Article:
Damien Dempsey and Lankum - two of the most Dublin of acts playing on a summer's evening in the Iveagh Gardens in the city centre: An opportunity not to be missed. The concert was part of a series of summertime concerts put on by Aiken Promotions at this great location. The number of shows seems to increase year on year. Keep 'em coming guys!

When it comes to Lankum I am biased. I happen to think they are the best band in Ireland (read my previous review), but Damo's fans appeared swiftly won over too. The band recently underwent a name change. They were Lynched, named after the band's brothers Ian and Daragh Lynch. They became uncomfortable with the name, particularly when playing in the U.S. "We will not continue to work under our current name while the systematic persecution and murder of Black people in the USA continues", read their official statement. Their new name is Lankum, which comes from the Irish Traveller ballad 'False Lankum'. The transitional period has now passed and no reference was made to it during the show.

Their time slot was short and they made the most of it, curtailing the banter somewhat. They opened with 'Sergeant William Bailey'. Radie Peat impressed with her vocal turn on 'What Will We Do When We Have No Money', and their four part harmonies were particularly powerful on 'The Peat Bog Soldiers'. I am hoping that these songs will be on the band's second album, the completion of which was recently announced eloquently on Twitter with the words "In the fucking bag, bitches".

'The Irish Jubilee', a wordy vaudeville song about food, was preceded by the band throwing fruit and chocolate bars into the audience. I heard the song before but this time I actually managed to catch all the words (all 10,000 of them...). Their masterpiece 'Cold Old Fire' remains a highlight and they finished of with 'The Old Man From Over The Sea', no doubt having gained new fans.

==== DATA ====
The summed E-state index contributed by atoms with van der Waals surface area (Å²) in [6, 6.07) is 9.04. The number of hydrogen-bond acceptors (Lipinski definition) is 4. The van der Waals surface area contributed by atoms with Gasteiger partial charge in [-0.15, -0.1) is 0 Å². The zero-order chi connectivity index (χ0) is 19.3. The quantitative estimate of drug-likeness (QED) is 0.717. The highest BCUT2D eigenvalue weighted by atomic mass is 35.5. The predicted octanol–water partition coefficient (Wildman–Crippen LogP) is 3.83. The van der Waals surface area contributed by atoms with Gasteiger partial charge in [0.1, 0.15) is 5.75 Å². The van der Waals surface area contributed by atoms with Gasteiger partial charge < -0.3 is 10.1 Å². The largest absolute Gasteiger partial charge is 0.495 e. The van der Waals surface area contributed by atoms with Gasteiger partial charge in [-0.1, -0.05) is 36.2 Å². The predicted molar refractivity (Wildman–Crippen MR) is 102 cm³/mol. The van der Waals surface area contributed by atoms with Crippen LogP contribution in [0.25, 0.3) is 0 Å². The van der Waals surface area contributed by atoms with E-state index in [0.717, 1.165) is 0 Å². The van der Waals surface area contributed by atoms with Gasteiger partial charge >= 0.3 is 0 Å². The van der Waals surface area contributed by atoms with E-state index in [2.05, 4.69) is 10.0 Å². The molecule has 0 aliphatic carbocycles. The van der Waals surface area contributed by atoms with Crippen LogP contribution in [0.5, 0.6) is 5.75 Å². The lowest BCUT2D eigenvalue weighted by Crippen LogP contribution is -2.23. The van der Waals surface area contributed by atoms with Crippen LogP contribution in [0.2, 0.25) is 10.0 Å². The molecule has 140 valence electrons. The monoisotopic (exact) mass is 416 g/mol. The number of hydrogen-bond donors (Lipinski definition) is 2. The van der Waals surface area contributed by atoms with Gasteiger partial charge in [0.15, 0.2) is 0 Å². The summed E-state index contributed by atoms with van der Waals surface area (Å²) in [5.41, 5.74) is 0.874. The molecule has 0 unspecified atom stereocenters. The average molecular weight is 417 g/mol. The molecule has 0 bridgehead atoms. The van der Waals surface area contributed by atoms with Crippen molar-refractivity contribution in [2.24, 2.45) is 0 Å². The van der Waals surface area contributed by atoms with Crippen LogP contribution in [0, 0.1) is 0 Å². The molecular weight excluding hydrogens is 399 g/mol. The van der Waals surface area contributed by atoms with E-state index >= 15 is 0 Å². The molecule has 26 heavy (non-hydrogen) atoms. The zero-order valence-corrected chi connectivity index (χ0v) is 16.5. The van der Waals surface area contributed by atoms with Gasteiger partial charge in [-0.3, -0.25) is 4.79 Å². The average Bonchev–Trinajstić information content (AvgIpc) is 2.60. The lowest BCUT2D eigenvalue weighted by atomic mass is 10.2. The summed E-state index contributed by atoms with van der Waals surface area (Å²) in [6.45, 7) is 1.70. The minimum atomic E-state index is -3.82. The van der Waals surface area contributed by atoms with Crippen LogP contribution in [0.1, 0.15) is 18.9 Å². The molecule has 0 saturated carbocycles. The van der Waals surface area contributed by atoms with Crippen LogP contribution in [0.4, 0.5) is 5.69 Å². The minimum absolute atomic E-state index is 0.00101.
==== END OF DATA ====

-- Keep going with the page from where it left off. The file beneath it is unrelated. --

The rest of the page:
For Damien Dempsey this was his first hometown show since the release of his latest album 'Soulsun' (review here) Damien has had to postpone UK dates in May due to a nose operation ("me septum's as bent as the back roads of Finglas", as per his website). Thankfully he appeared in fine form and good voice and he had his stellar band with him, which includes long time producer John Reynolds on drums, musical maestro √Čamonn de Barra on flute and whistle, and Pauline Scanlon on backing vocals. Unfortunately Pauline's voice got buried in the mix, from where I stood anyway.

I am an old-fashioned music fan who wants to hear new music at a concert, but the reality nowadays is that crowds demand to be pleased and hits must be played. This is no hardship as Damien has a great catalogue and the entire gig was excellent, however I would have liked to have heard more from 'Soulsun'. The title track was played - and well received - plus 'Pretty Bird Tree', 'Simple Faith' and the standout track from the album, 'Soft Rain', an ode to Dublin. I noticed people around me rapping along word for word to that song's spoken word verses. Damien is planning a full Irish tour later on in the year, so hopefully he will play more from the new album then.

Other highlights were 'Chris and Stevie' from the 'Almighty Love' album (a tale about suicide, still very relevant), 'The rocky road to Dublin' (I just love his version) and 'Patience' (such a nice melody). The singalongs were massive, as were the "Damo-o-oh" chants any time it got quiet in between songs.

It was a proper long gig too, with a cover of the Pogues' ' Rainy Night In Soho' and Damien's biggest hit 'It's All Good' for encores. And the party continued on into the night, with people singing "Love yourself today, okay" in the streets as they left. Happy days.

Helen

Damien's Website

Lankum Website